Of William Finn’s two scores in this decade, this is the lesser known, but by far and away the better of the two. It remains an acquired taste, due to the extremely sad subject matter…the show consists of musicalized stories about people the composer knew who have died. That said, one could hardly ask for a better show on the subject.
The format is reminiscent of Maltby and Shire’s Starting Here, Starting Now and Closer Than Ever, in that every song is like a short story in itself. The material is actually surprisingly positive, as Finn prefers to focus on the lives of his late friends, rather than their deaths.
There are even a few upbeat numbers (such as “Joe Papp”, “Passover”, and the bittersweetly hilarious “My Dogs”), although the bulk of the score is expectedly made up of moving ballads in the vein of “Unlikely Lovers” or “What Would I Do?” from Falsettoland. These songs are beyond ravishing, especially “Infinite Joy” and “Anytime (I Am There)”, and the show as a whole is incredibly moving.
The original Lincoln Center production of the piece featured an all-star cast including such musical-theater luminaries as Carolee Carmello, Christian Borle, Michael Rupert and Betty Buckley. Buckley receives a particularly rich piece of character material in “Only One”, the defiantly unsentimental credo of a dying English teacher who has lived a lonely life due to her prickly disposition, but feels it was all worth it if just one student was inspired by her example.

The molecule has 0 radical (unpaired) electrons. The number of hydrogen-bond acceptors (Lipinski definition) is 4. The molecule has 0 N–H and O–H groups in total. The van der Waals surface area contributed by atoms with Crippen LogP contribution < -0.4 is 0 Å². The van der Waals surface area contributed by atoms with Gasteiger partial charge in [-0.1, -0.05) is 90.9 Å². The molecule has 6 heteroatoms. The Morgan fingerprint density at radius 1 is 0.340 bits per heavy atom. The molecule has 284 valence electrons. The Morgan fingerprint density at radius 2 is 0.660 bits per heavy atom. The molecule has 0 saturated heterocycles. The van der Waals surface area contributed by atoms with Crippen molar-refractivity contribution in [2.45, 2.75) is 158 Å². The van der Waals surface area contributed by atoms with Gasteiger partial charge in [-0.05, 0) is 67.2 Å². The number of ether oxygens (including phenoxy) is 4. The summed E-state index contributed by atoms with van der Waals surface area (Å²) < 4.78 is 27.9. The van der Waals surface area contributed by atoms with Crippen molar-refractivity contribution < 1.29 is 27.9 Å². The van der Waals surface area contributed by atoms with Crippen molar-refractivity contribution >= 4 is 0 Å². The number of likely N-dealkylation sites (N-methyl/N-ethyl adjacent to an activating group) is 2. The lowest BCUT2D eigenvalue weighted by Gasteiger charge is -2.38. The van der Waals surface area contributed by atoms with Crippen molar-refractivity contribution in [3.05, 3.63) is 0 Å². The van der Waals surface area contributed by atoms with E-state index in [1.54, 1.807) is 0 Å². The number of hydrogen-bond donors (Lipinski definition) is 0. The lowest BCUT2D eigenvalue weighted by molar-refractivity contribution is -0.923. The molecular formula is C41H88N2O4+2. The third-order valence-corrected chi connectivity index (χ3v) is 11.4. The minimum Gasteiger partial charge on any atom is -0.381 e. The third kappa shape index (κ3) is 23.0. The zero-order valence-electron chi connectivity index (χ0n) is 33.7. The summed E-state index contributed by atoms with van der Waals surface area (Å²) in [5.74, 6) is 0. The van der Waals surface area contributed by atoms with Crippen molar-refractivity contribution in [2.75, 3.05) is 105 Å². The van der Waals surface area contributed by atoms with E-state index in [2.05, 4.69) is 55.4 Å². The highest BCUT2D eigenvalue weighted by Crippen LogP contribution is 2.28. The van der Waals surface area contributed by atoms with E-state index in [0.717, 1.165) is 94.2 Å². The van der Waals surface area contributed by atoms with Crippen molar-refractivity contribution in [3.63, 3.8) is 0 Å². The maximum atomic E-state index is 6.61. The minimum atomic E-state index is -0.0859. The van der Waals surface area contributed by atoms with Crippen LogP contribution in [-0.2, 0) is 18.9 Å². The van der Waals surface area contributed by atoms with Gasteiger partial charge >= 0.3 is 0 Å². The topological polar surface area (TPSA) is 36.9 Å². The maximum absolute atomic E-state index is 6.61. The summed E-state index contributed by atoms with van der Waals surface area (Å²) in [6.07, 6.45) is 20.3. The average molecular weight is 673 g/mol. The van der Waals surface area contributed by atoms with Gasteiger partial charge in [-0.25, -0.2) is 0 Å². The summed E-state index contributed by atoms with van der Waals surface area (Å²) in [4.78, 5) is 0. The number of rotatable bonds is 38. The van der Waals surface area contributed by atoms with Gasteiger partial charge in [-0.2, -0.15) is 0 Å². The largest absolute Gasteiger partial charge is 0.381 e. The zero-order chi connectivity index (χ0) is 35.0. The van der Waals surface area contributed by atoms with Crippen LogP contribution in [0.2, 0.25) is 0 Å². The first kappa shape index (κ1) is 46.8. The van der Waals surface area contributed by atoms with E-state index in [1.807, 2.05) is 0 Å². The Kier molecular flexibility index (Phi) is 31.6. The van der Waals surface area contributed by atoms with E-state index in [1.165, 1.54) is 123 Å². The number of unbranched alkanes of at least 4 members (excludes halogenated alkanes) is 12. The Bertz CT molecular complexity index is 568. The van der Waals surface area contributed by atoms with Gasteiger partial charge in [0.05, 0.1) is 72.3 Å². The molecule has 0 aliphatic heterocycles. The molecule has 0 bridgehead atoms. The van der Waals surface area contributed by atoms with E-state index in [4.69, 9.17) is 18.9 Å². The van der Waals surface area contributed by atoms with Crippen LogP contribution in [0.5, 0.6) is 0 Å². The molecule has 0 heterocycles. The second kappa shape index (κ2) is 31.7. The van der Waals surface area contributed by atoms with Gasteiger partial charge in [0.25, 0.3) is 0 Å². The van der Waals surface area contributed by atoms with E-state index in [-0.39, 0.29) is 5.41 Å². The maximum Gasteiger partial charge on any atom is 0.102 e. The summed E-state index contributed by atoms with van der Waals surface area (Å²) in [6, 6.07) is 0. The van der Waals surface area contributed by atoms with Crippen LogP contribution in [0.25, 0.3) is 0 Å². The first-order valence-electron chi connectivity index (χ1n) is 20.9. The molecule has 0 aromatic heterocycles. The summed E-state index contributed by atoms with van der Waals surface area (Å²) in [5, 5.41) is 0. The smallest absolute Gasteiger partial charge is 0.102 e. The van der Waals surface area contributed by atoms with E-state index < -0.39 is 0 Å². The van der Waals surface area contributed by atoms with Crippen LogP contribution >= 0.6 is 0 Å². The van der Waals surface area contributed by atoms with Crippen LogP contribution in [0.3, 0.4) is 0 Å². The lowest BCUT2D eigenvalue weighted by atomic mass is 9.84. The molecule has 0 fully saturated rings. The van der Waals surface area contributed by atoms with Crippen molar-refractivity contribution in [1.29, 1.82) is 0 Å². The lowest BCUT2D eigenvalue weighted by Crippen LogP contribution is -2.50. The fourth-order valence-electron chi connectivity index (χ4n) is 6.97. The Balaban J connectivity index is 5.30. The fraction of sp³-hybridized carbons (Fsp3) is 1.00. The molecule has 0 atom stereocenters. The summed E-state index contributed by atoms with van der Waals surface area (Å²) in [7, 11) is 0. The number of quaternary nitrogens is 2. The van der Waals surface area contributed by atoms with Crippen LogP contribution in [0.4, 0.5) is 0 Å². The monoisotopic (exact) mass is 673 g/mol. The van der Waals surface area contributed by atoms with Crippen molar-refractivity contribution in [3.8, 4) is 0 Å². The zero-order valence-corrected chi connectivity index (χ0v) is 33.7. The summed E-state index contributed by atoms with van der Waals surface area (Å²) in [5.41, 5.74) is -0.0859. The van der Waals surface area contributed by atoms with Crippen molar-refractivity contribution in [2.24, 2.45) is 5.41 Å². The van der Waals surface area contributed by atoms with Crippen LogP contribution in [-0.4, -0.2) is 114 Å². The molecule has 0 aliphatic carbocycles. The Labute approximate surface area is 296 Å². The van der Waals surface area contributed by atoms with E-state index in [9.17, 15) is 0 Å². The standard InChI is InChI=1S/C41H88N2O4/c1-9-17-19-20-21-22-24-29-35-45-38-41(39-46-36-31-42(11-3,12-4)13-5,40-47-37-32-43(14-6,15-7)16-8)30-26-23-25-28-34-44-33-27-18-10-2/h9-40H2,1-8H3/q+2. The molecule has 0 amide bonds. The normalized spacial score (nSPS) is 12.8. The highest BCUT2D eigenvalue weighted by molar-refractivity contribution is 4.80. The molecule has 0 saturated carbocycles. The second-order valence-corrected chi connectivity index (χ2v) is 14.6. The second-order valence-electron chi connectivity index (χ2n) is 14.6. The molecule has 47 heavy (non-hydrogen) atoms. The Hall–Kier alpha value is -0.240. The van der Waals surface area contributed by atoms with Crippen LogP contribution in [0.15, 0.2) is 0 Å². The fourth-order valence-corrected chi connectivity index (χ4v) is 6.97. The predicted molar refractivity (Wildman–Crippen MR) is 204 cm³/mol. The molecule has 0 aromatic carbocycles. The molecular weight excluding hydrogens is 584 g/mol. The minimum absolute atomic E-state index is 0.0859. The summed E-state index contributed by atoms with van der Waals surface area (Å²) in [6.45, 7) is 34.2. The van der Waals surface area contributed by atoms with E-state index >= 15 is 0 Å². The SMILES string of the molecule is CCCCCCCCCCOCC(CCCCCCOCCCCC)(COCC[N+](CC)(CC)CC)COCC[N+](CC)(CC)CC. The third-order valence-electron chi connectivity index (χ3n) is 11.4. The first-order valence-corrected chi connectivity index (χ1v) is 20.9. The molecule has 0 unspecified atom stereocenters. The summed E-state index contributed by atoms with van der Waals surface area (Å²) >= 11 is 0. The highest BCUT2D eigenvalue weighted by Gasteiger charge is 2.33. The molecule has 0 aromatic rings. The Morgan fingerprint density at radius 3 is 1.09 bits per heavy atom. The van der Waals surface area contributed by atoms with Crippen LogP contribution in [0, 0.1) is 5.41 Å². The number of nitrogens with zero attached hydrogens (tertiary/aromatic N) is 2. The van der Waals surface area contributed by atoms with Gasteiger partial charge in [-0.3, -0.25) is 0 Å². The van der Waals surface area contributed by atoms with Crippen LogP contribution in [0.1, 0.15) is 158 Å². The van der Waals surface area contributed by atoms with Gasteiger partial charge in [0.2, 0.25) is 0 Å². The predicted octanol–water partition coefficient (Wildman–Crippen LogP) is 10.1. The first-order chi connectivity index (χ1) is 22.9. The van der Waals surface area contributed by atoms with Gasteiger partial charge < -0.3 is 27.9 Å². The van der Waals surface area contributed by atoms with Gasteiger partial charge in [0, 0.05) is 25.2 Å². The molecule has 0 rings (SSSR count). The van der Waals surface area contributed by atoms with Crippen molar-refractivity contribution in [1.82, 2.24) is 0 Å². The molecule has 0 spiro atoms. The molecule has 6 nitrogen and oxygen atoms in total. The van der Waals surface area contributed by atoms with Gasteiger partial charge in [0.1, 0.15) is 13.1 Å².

Because of the subject matter, it seems unlikely that this show will ever capture the popular consciousness even as much as The Falsettos or A New Brain, but it is a breathtakingly beautiful piece of theatrical caviar, and I ultimately cannot help recommending it.